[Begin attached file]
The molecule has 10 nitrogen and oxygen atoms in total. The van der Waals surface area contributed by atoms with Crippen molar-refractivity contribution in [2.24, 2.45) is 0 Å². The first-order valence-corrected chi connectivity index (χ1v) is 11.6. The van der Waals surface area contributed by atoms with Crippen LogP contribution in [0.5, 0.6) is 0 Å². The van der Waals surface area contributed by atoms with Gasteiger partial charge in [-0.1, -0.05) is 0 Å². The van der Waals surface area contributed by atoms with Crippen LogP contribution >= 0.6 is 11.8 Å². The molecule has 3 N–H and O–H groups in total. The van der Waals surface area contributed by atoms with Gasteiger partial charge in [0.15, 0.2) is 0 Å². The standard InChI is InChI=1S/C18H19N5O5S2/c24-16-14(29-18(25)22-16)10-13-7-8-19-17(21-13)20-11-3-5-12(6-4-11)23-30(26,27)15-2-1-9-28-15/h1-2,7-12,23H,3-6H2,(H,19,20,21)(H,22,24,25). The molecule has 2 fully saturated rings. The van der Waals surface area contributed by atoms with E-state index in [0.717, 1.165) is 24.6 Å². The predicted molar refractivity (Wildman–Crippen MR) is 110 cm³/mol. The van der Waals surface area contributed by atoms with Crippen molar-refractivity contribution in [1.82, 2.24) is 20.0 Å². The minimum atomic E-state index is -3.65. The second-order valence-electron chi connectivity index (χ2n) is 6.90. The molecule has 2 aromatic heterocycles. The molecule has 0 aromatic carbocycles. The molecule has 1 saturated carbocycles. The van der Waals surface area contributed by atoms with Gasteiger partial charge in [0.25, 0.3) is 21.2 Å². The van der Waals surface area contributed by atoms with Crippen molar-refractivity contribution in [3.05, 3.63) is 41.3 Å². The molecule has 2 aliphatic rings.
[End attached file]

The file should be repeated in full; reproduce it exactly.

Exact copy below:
The molecule has 10 nitrogen and oxygen atoms in total. The van der Waals surface area contributed by atoms with Crippen molar-refractivity contribution in [2.24, 2.45) is 0 Å². The first-order valence-corrected chi connectivity index (χ1v) is 11.6. The van der Waals surface area contributed by atoms with Crippen LogP contribution in [0.5, 0.6) is 0 Å². The van der Waals surface area contributed by atoms with Gasteiger partial charge in [-0.1, -0.05) is 0 Å². The van der Waals surface area contributed by atoms with Crippen LogP contribution >= 0.6 is 11.8 Å². The molecule has 3 N–H and O–H groups in total. The van der Waals surface area contributed by atoms with Gasteiger partial charge in [0.15, 0.2) is 0 Å². The standard InChI is InChI=1S/C18H19N5O5S2/c24-16-14(29-18(25)22-16)10-13-7-8-19-17(21-13)20-11-3-5-12(6-4-11)23-30(26,27)15-2-1-9-28-15/h1-2,7-12,23H,3-6H2,(H,19,20,21)(H,22,24,25). The molecule has 2 fully saturated rings. The van der Waals surface area contributed by atoms with E-state index in [0.717, 1.165) is 24.6 Å². The predicted molar refractivity (Wildman–Crippen MR) is 110 cm³/mol. The van der Waals surface area contributed by atoms with Crippen molar-refractivity contribution in [1.82, 2.24) is 20.0 Å². The minimum atomic E-state index is -3.65. The second-order valence-electron chi connectivity index (χ2n) is 6.90. The molecule has 2 aromatic heterocycles. The molecule has 0 aromatic carbocycles. The molecule has 1 saturated carbocycles. The van der Waals surface area contributed by atoms with Gasteiger partial charge in [0.25, 0.3) is 21.2 Å². The van der Waals surface area contributed by atoms with Crippen molar-refractivity contribution in [3.05, 3.63) is 41.3 Å². The molecule has 2 aliphatic rings.